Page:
This is the first time multiple Tennessee legislators have been ousted in a single legislative session since 1866, when Tennessee was struggling to adopt citizenship rights for formerly enslaved people after the Civil War.

"The expulsion of six members from the Tennessee legislature in July 1866 was for 'the contempt of the authority of this House,' " Vanderbilt University's Russell, a principal senior lecturer in political science, told NPR.

"Specifically, the expulsion sanction was used because the representatives refused to ratify the Fourteenth Amendment (a condition necessary for Tennessee's readmission to the Union)," Russell said. By expelling the members, the chamber could meet its majority threshold more easily.

Protesters listen from the Tennessee House gallery during a protest to demand action on gun reform laws and to support three lawmakers who faced an expulsion vote — in what experts call an extraordinary disciplinary move.
Seth Herald / Getty Images
/
Getty Images
Protesters listen from the Tennessee House gallery during a protest to demand action on gun reform laws and to support three lawmakers who faced an expulsion vote — in what experts call an extraordinary disciplinary move.

"So even then, it was used to excise dissenters," Russell added.

The Reconstruction-era precedent, Krishnakumar says, "highlights the fact that this is an unusual, rare step for a legislature to take — and that it's something legislatures don't tend to do in times of normal politics."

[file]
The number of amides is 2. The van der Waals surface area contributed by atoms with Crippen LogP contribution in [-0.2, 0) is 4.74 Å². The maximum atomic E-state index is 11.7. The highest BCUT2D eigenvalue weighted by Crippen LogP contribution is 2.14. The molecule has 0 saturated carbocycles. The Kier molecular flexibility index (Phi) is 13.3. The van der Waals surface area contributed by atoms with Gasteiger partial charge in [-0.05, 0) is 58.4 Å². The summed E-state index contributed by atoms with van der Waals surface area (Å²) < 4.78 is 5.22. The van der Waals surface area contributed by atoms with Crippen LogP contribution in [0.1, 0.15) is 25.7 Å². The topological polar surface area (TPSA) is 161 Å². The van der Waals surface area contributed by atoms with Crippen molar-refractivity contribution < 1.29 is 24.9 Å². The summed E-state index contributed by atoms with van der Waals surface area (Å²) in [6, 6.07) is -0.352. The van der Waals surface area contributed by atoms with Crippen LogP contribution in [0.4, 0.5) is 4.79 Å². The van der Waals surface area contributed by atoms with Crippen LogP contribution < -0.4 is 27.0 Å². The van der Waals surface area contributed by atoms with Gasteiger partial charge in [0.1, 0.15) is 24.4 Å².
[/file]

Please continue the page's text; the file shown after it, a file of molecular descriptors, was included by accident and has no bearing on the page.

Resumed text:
Noting the intense political polarization and divisiveness of the post-Civil War years, Krishnakumar said, "I don't think it's an accident that we have to reach back to that era to see similar behavior by a legislature."

Will other states see similar efforts?

Of course, the current environment of intense political polarization extends beyond Tennessee. So, could majorities in other state legislatures follow suit, and expel politicians with whom they can't agree?

"At this point, it seems unlikely" to become a broad pattern, Seifter said.

"Unlike other ways that state legislators may entrench their power or act in a countermajoritarian fashion (a pattern I've written about here), disciplinary actions are typically self-limiting," she added.

One big reason: Even if a legislature succeeds in ousting a lawmaker, the state body probably won't have a say in what happens to that seat. In Tennessee, county or metro councils in affected districts can name an interim lawmaker — and officials say they will reinstate Rep. Justin Jones, for instance.

In addition to that, Seifter said, "politically motivated expulsions are likely to be unpopular and mobilize opponents."

Still, Krishnakumar notes that in highly polarized times, elected officials are hunting for ways to score points with their supporters and one-up the opposing party.

She added, "This kind of expulsion, while deeply problematic from a democracy standpoint, provides a good way to score those points."

Copyright 2023 NPR. To see more, visit https://www.npr.org.

Bill Chappell is a writer and editor on the News Desk in the heart of NPR's newsroom in Washington, D.C.